The Good Neighbor Agreement explains the Gateway’s purpose and stipulates that the city will:

• Provide 24/7 professional security at the site, including a security car and closed-circuit TV cameras

• Improve exterior lighting, and keep the property “clean and orderly”

• Establish “clear and reliable” ways for the surrounding community to communicate about the site

• Hold monthly planning meetings with the neighborhood

• Set up an on-site office for the city’s encampment team, with two employees to monitor the area within a quarter-mile radius and remove illegal encampments, as permitted by policy

• Conduct a road audit of Gibson and San Mateo to assess conditions, reviewing and prioritizing recommendations “to encourage compliance with traffic laws and pedestrian safety”

• Study current public transportation access to the area and consider potential modifications

Siesta Hills President Rachel Baca said she and others wanted the city to include a facility capacity limit, a guarantee the city would not permit any sanctioned homeless encampments in the vicinity and language making clear the Gateway will not function as a walk-up meal site. None of that was included.

“I wouldn’t say they didn’t listen to us,” Baca said. “They were hearing us, (but) they were telling us that’s absolutely not going to happen.”

The city has said it intends to eventually offer 250 shelter beds at the Gateway, plus 40 beds each for sobering and medical respite, but a spokeswoman said it intentionally avoided setting a maximum capacity in the neighborhood agreement to ensure flexibility moving forward.

“We can’t put limits on ourselves,” spokeswoman Simon said. “We have to be able to respond to all situations.”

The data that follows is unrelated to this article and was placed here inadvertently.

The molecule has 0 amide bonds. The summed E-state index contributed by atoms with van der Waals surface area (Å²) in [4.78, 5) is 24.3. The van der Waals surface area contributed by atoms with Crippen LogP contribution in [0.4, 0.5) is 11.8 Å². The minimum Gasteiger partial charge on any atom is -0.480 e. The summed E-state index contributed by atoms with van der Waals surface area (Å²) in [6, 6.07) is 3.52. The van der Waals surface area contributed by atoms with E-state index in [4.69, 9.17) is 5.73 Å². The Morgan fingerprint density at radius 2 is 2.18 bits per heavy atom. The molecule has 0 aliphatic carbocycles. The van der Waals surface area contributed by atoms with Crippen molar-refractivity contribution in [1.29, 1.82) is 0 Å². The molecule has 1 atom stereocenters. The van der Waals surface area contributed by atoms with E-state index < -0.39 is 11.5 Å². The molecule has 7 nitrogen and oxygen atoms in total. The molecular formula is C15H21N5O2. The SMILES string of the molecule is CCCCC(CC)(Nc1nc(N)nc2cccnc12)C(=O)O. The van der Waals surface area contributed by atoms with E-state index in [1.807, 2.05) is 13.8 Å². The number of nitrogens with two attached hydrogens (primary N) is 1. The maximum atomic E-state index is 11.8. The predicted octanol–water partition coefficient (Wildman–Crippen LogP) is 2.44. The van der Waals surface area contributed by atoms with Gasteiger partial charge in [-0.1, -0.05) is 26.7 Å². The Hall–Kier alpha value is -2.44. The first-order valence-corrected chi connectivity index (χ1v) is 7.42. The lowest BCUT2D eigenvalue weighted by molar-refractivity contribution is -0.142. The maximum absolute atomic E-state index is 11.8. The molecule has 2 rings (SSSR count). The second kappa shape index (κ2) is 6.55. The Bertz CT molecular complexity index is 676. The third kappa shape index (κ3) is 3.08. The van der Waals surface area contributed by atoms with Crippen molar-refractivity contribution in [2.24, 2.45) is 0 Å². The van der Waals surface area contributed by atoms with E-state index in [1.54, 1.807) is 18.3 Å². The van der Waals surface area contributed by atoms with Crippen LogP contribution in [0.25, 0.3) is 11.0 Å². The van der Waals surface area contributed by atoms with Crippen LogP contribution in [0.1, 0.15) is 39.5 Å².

Simon emphasized that the center intends to serve clients on a referral-only basis – as opposed to walk-ups – though the city did not include it in the agreement.

Baca said the current city leadership may plan to run the facility that way, but that future city administrations could do it differently since the details are not in a signed, written agreement. Without the checks and balances that come with such a document, she said she worries the shelter will attract problems, drive out businesses and turn the area into a “wasteland.”

“Things will get bad if they don’t agree to do some things, and you don’t have to use your imagination to project it,” she said.

Landry with Trumbull Village, however, said she is eager for Gateway to open. As someone who works directly with people who are homeless by running a shelter at her church – which has received city support in the past but, she said, is not currently getting city funding – Landry said the community desperately needs the Gateway and the resources it will provide. She said she asked a number of questions about the plan – including how the Gateway would deal with potential on-site overdoses and clients’ shopping carts – and is satisfied with what she’s heard.

“I care about getting these people off the streets and getting them out of their tents on the sidewalk,” she said.